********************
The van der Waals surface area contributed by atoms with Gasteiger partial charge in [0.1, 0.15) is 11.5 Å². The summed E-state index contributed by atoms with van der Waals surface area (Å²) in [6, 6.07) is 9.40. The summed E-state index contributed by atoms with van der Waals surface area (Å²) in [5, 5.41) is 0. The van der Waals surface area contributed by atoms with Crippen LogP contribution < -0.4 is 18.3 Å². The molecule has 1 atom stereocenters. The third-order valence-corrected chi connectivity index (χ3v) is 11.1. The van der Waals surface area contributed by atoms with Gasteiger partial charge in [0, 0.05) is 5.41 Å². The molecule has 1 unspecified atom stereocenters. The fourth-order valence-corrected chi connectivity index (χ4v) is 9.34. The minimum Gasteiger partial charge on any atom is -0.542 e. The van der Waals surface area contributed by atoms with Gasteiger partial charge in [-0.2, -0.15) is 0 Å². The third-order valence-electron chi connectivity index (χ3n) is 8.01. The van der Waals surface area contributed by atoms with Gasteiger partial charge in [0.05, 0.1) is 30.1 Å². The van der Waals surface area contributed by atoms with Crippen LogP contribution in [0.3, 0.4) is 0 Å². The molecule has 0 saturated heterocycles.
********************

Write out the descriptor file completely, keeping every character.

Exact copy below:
The van der Waals surface area contributed by atoms with Gasteiger partial charge in [0.1, 0.15) is 11.5 Å². The summed E-state index contributed by atoms with van der Waals surface area (Å²) in [6, 6.07) is 9.40. The summed E-state index contributed by atoms with van der Waals surface area (Å²) in [5, 5.41) is 0. The van der Waals surface area contributed by atoms with Crippen LogP contribution < -0.4 is 18.3 Å². The molecule has 1 atom stereocenters. The third-order valence-corrected chi connectivity index (χ3v) is 11.1. The van der Waals surface area contributed by atoms with Gasteiger partial charge in [0, 0.05) is 5.41 Å². The molecule has 1 unspecified atom stereocenters. The fourth-order valence-corrected chi connectivity index (χ4v) is 9.34. The minimum Gasteiger partial charge on any atom is -0.542 e. The van der Waals surface area contributed by atoms with Gasteiger partial charge in [-0.2, -0.15) is 0 Å². The third-order valence-electron chi connectivity index (χ3n) is 8.01. The van der Waals surface area contributed by atoms with Gasteiger partial charge in [0.05, 0.1) is 30.1 Å². The van der Waals surface area contributed by atoms with Crippen LogP contribution in [0.3, 0.4) is 0 Å². The molecule has 0 saturated heterocycles.